May 15 (Bloomberg) -- An attempted-rape charge against Dominique Strauss-Kahn may put an end to his prospects of running in the French presidential election even as his party called for calm and unity until the allegations are verified.
Strauss-Kahn, the head of the International Monetary Fund, was charged with attempted rape and a criminal sex act in New York, police there said today. A former French finance minister and member of France’s opposition Socialist Party, Strauss-Kahn has consistently led the list of possible candidates to contest France’s 2012 presidential election, according to a series of opinion polls over the past months.
“It’s a tsunami,” Laurent Dubois of the Paris Political Studies Institute, said in a telephone interview. “There is no way that he can recover from this and run for president now.”
President Nicolas Sarkozy, Marine Le Pen, head of the extreme right National Front party, and Francois Hollande, a Strauss-Kahn rival in the Socialist party, may be among potential candidates to benefit from the IMF head’s troubles. The charges stem from a sexual attack and unlawful imprisonment that allegedly occurred yesterday against a 32-year-old woman at a Sofitel hotel in midtown Manhattan, the police said. Strauss-Kahn was arrested at John F. Kennedy airport while on an Air France flight heading for Paris.
“This is good news for Sarkozy, and Marine Le Pen also benefits from the situation,” Dubois said. “The most popular candidate for the presidential elections is out of the way. This reshuffles all the cards.”
Call for Unity
Franck Louvrier, a spokesman for Sarkozy, declined to comment on the Strauss-Kahn charges.
“This affair is rocking France,” Le Pen said in interviews with France’s LCI and i-Tele TV channels today. “It puts a brutal end to his candidacy.”
Strauss-Kahn’s Socialist party was quick to call for calm and unity, fearing Le Pen might gain from his candidacy-ending incident.
“The news that comes to us from New York since last night are like a thunder bolt,” Martine Aubry, the secretary general of the French Socialist Party, said in an e-mailed statement today. “I am, like everyone else, stupefied. I am asking the Socialists to remain united and responsible.”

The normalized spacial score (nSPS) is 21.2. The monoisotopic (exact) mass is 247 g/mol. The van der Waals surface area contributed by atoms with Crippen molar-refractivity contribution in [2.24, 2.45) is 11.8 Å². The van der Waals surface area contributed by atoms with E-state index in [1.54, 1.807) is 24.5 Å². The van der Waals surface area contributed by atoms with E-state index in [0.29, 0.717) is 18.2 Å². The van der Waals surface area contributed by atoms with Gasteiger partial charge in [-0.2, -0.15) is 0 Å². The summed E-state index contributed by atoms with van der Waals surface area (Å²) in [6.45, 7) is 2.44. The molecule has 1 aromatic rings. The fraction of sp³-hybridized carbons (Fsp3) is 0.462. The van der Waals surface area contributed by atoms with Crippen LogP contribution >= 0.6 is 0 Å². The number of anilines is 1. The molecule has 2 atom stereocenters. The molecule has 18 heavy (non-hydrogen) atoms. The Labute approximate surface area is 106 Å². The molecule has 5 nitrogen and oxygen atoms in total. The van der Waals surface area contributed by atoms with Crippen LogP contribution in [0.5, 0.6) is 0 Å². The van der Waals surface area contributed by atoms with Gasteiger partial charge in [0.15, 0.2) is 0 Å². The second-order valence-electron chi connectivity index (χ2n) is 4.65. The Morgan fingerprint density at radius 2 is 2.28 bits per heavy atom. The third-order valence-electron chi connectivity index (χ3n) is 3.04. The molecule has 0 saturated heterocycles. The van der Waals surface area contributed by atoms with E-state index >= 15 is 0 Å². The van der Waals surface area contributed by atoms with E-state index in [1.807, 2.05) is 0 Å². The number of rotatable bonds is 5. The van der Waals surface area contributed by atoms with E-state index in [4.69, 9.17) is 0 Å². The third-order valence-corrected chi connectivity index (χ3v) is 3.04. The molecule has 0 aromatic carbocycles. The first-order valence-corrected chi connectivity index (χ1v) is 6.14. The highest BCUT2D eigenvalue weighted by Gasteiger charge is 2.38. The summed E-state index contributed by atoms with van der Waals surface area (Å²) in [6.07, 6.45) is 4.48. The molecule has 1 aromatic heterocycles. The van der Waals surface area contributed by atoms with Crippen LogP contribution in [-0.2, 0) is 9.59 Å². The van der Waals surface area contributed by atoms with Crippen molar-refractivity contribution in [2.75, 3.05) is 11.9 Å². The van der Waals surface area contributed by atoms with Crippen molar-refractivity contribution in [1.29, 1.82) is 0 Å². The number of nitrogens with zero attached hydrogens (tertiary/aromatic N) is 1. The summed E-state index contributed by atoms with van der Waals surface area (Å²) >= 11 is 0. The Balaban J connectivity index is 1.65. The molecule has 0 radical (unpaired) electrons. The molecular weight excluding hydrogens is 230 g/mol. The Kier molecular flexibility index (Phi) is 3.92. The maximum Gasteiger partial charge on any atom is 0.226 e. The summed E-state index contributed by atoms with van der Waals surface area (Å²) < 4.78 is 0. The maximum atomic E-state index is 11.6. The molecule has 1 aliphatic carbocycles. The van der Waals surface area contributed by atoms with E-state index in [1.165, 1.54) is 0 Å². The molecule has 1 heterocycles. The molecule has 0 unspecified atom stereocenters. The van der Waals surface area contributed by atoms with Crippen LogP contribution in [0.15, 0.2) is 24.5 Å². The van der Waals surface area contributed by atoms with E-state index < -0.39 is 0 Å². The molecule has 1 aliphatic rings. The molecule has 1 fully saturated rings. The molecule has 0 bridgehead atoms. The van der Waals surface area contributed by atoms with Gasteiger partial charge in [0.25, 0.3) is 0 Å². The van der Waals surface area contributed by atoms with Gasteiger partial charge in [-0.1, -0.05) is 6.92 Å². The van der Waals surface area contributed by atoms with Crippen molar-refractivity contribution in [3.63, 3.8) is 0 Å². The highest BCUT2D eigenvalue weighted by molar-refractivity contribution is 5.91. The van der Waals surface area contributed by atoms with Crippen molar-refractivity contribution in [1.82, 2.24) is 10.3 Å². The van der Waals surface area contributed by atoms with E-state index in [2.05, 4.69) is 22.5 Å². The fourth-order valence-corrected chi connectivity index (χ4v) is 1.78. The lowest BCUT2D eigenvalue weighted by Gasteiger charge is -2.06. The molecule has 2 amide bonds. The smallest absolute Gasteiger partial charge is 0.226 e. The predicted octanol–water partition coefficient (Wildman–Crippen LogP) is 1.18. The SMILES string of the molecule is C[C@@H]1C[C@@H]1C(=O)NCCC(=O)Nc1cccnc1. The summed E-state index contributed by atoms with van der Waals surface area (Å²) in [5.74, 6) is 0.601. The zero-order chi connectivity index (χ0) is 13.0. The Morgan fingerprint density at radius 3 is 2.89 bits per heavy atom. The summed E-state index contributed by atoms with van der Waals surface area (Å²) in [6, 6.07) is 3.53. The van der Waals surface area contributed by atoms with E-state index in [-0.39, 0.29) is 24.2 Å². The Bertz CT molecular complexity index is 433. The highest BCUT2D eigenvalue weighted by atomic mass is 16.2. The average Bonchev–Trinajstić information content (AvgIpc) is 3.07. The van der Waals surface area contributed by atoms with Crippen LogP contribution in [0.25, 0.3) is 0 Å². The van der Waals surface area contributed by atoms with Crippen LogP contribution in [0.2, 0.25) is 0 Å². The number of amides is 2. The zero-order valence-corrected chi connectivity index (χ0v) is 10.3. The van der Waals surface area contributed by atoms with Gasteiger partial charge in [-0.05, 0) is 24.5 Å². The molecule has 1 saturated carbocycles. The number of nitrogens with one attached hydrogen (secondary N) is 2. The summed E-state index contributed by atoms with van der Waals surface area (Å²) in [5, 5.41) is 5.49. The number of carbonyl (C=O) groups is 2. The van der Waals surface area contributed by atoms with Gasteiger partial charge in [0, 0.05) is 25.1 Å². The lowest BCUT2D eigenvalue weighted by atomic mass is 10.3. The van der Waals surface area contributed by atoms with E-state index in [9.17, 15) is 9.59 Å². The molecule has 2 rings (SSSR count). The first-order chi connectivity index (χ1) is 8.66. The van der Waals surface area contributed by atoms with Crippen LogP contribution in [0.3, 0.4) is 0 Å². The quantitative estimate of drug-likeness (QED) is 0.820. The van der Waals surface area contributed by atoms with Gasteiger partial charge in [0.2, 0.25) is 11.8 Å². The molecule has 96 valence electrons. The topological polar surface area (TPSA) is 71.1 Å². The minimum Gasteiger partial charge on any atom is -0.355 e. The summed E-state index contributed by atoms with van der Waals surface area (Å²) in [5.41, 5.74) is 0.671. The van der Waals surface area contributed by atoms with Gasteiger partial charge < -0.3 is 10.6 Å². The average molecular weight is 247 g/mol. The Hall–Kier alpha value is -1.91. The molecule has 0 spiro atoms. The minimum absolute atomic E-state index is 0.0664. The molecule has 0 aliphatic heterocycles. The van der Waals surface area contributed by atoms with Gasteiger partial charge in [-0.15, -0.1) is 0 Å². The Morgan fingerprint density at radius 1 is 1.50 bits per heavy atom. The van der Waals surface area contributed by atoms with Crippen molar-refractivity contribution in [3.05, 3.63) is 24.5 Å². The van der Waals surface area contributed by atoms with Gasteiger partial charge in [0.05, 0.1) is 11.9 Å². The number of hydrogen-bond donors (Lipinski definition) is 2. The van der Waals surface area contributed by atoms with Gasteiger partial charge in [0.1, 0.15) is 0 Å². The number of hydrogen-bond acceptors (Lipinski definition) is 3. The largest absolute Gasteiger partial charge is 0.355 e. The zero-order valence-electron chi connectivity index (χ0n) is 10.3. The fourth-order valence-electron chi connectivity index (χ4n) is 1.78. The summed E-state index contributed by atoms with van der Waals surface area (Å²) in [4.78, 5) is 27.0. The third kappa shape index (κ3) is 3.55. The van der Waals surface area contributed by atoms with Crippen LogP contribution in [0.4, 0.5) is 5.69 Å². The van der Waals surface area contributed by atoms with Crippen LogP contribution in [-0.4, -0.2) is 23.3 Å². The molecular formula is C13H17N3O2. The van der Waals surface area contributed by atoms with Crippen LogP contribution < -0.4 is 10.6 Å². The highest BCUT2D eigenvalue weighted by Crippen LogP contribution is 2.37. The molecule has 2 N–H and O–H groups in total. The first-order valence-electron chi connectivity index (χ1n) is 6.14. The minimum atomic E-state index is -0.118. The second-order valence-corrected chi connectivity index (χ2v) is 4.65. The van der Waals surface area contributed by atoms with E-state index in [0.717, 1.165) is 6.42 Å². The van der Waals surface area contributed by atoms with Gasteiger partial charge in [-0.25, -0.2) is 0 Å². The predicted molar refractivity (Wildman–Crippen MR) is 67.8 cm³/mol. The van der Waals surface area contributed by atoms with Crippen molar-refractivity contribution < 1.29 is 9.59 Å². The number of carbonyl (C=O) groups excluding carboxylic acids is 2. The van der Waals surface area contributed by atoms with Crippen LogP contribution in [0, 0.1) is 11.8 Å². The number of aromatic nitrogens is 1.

Former Socialist party presidential candidate Segolene Royal called for respect for Strauss-Kahn and his family.
“The news is shocking but it all needs to be verified,” she said in an interview on the radio channel Europe 1. “People should remain calm, under control. Nobody should try to take advantage of the situation, in France or abroad.”
Hollande said it is “too early” to say Strauss-Kahn won’t run in the 2012 French presidential race because of charges of attempted rape in New York.
“We must guard against premature conclusions,” he told French TV channel Canal+ in an interview today.
Strauss-Kahn will plead not guilty, his lawyer Benjamin Brafman said.
Sarkozy would have trailed Strauss-Kahn by 5 percentage points in the first round of the presidential voting if elections had been held at the end of last month, a CSA poll for 20 Minutes newspaper, BFM TV and RMC radio showed April 28.
Strauss-Kahn, whose term at the IMF ends next year, over the last several months has declined to say whether he was planning to run for president. The vote will be held in April and May 2012.
The IMF chief drew heat in France over the past two weeks for his lifestyle that was dubbed luxurious and ostentatious. A photo in Le Parisien newspaper at the beginning of the month showed him and his wife getting into a Porsche in central Paris.
The latest charges add to scandals that have hurt France’s political class since Sarkozy’s election in 2007, according to Dubois of the Paris Political Studies Institute.
“People are under the impression that all politicians care about is money, personal interests, trivial events,” he said. “They feel like politicians couldn’t care less about the country and their problems.”
This is the second time since he took the helm of the IMF in November 2007 that Strauss-Kahn has faced allegations of misconduct. In 2008, a relationship with Piroska Nagy, a female economist at the IMF, had led to an investigation by the IMF board, which concluded that while he had made a “serious error of judgment,” he shouldn’t be fired.
“I find all these reactions of surprise hypocritical,” Le Pen said on LCI. “The truth that maybe the rest of France doesn’t know, but all of Paris knows, is that Strauss-Kahn has a problem with women, some say it’s an addiction.”
To contact the reporter on this story: Albertina Torsoli in Paris at firstname.lastname@example.org
To contact the editor responsible for this story: Phil Serafino at email@example.com